|Original image property of The Washington Post Online|
In the days before the 12th anniversary of the 9/11 attacks, the United States is once again faced with grim conflict and images of war. Barack Obama is determined to hold Syria and the Assad regime accountable for an attack on August 21st which killed 1,429 of it’s own people, of which over 400 were children.
There is evidence which suggests that these civilians were victims to a chemical weapon known as Sarin gas. The gas causes a grisly death for it’s victims. The effect of Sarin is the paralysis of general lung function, the victims will experience suffocation, vomiting, and convulsions in the 15 minutes it will take them to die. This alone is a terror tactic to intimidate rebellion and terrify civilians into submissive assent.
The American public seem undecided and sceptical towards Obama’s plans. The polarised American population is once again torn by decisions made by it’s President, and unsure of his push to use military force against Syria. The President also faces obstacles elsewhere, as Russia is a road block towards a strike on Syria and Vladimir Putin is adamant to stand firm on his opposition to the plan.
President Putin has openly warned the United States against these actions, stating that any action made without the backing of the United Nations would be seen as an “act of aggression”.
The G20 summit currently being held in Russia is set to cause a power struggle between two political heavy weights. At this time, President Obama stands alone in his decision to exercise military power over Syria following the United Kingdom’s rejection to intervene. Russia is a powerful ally of Syria, whose secular government and dictatorship set alight a civil war that will define a generation. Russia sends weaponry into the country, and is keen to maintain military alliance as Syria is home to a Russian Naval installation.
The choices that can be made by the United States are slim. They are unable to ship arms and weapons to rebels as that is likely to promote anarchy and do more harm than good. It would promote in-rebel fighting and likely lead to another war. The United States made this mistake during the Civil War of Afghanistan in the 1990’s and seems hesitant to repeat it’s mistake. They cannot send US military into action as it would cause massive civilian casualty. Peace treaties also seem unlikely as neither party seems eager to come to an agreement, and there is no figure on the rebel side to sign the treaty and represent the group.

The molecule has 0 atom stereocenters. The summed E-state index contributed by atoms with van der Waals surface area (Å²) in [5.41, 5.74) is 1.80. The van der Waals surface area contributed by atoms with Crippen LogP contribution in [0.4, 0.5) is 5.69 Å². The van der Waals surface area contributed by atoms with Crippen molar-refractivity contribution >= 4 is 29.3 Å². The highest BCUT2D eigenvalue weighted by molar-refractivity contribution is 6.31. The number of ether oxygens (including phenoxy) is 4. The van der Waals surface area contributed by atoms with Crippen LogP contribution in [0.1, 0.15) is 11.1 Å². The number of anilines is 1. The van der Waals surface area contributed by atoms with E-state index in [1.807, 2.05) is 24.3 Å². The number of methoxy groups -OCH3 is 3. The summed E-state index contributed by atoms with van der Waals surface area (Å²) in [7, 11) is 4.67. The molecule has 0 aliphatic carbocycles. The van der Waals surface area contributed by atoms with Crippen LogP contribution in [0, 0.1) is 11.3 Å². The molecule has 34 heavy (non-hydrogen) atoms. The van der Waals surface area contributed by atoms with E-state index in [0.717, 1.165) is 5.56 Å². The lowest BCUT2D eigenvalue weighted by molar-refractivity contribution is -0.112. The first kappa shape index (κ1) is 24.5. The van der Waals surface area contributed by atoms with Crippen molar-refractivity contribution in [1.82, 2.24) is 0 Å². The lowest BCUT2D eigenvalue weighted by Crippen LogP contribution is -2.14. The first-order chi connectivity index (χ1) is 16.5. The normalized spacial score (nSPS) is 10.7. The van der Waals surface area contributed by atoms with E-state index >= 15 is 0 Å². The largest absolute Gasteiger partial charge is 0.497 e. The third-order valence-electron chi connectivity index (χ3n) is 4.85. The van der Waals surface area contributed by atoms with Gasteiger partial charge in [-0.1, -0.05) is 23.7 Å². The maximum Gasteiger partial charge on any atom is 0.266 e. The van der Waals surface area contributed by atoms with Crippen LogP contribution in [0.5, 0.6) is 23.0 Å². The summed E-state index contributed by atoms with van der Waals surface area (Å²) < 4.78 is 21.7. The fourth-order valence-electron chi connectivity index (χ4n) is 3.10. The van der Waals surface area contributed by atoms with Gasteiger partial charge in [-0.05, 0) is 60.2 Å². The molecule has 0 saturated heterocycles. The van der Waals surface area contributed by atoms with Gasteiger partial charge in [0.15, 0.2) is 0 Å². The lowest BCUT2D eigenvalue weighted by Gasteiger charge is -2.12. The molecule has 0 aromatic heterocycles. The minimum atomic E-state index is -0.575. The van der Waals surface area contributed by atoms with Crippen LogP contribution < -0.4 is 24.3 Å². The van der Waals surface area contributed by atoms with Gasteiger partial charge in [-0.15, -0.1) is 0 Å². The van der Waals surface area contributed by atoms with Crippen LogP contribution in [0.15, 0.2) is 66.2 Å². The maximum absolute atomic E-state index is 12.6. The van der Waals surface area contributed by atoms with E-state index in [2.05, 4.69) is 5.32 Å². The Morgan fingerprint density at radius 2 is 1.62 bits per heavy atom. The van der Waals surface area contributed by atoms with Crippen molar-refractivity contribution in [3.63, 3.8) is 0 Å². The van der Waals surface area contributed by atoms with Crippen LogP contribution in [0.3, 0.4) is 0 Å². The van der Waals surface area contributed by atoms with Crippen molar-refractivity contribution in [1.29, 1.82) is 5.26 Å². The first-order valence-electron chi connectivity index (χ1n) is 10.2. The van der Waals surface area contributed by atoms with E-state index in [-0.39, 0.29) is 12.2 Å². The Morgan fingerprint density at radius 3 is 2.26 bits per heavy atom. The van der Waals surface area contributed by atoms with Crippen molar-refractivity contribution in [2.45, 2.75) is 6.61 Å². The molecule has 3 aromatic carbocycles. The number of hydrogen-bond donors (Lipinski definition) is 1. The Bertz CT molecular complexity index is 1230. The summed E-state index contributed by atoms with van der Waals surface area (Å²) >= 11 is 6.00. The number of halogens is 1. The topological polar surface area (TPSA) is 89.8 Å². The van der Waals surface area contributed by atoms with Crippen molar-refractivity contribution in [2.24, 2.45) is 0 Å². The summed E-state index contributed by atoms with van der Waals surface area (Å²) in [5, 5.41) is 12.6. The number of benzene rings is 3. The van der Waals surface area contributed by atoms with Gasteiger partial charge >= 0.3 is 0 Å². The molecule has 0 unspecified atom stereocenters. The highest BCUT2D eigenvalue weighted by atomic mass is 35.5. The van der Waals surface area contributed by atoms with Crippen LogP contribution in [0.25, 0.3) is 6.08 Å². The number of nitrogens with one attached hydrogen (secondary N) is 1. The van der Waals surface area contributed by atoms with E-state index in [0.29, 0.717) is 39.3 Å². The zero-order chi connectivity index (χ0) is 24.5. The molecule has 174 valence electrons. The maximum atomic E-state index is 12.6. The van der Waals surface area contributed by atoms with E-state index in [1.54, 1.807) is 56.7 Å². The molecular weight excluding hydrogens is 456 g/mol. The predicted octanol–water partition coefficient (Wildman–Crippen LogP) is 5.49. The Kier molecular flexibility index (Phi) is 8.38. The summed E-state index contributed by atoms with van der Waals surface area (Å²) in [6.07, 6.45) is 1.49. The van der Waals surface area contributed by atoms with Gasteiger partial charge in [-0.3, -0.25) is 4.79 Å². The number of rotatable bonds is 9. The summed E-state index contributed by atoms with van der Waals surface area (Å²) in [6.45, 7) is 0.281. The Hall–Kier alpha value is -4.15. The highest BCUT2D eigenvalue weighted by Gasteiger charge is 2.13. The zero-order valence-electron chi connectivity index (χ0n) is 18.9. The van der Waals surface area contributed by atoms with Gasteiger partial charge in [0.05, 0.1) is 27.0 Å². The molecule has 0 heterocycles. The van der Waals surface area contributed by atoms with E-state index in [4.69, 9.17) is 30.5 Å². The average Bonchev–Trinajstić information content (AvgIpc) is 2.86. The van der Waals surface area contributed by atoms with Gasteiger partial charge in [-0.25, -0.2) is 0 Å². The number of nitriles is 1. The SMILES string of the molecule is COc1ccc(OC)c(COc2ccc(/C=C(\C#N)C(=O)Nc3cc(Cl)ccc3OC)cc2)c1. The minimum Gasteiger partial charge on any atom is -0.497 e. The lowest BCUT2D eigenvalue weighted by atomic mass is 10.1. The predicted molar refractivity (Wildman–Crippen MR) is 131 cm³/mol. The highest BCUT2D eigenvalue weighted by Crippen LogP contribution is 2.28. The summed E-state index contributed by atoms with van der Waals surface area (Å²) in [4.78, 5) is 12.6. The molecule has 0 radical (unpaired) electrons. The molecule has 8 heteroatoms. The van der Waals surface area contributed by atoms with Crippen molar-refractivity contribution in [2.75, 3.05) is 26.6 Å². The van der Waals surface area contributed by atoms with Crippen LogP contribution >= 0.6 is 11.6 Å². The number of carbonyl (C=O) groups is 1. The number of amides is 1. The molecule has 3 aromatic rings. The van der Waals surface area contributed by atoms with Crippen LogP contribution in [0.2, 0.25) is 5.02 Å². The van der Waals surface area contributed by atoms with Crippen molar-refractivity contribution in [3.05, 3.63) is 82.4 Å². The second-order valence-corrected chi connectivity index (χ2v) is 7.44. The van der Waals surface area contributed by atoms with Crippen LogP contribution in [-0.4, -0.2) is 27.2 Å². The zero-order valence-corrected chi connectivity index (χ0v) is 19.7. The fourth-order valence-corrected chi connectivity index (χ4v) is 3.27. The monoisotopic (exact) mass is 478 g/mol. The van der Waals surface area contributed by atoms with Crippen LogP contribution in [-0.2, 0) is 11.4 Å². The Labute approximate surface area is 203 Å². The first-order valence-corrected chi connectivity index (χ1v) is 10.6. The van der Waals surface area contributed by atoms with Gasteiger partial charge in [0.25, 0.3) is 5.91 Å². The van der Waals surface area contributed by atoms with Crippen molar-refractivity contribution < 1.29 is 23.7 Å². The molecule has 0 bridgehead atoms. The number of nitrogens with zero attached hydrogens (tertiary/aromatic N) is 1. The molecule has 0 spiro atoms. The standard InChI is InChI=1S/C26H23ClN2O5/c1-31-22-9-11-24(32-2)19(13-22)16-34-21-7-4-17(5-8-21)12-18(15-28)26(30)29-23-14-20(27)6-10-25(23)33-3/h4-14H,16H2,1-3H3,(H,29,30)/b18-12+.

President Obama’s intention is not to end the war, as it is more than unlikely that the war will end following strikes from the United States. The intention, however, is to reprimand Assad for the use of chemical weapons, and to deter him from future use. The use of chemical weapons is forbidden and well known, and as Obama stated “an international norm”. The 1925 Geneva Convention prohibited such acts, forbidding the use of poisonous gases and bacteriological methods of warfare. The decision made by Obama poses similarity to the decision made by Bill Clinton in 1998 when the United States joined forces with the United Kingdom to bomb Iraq.
Obama himself has admitted to being “war-weary” and has avoided US involvement for over two years. He said, “I’m somebody who opposed the war in Iraq and I am not interested in basing decisions on false intelligence.” Obama pleased voters in 2008 when he laid heavy criticism on the Bush administration for the Iraq war, however if he refuses to act now or backs down then he makes a political mockery of his own position as Commander in Chief. He will look weak and alone, and the already damaged relationship with Russia will continue to fray.
The reality is that this war could continue for years and may never see a triumphing victor. The days that loom before 9/11 are clouded with more violence, leaving the United States in the dust as it disappoints many of it’s people. That said, countries do what they have to do and toleration for chemical weapons is non existent. We hope it’s a victory when you fire away, Mr. President.
Note: All opinions expressed are purely my own and open to speculation. I am not one of those who believes the conspiracy behind this, and I believe such choices for super powers such as US are unavoidable. Anyone who has a good argument can argue with me, otherwise you can Shh. I do not condone war and I do not believe in violent answers. Enough with Illuminati and conspiracy jibba jabba, ain’t nobody got time for that. After all, this is life and death – your conspiracies and speculation disrespect that entire truth.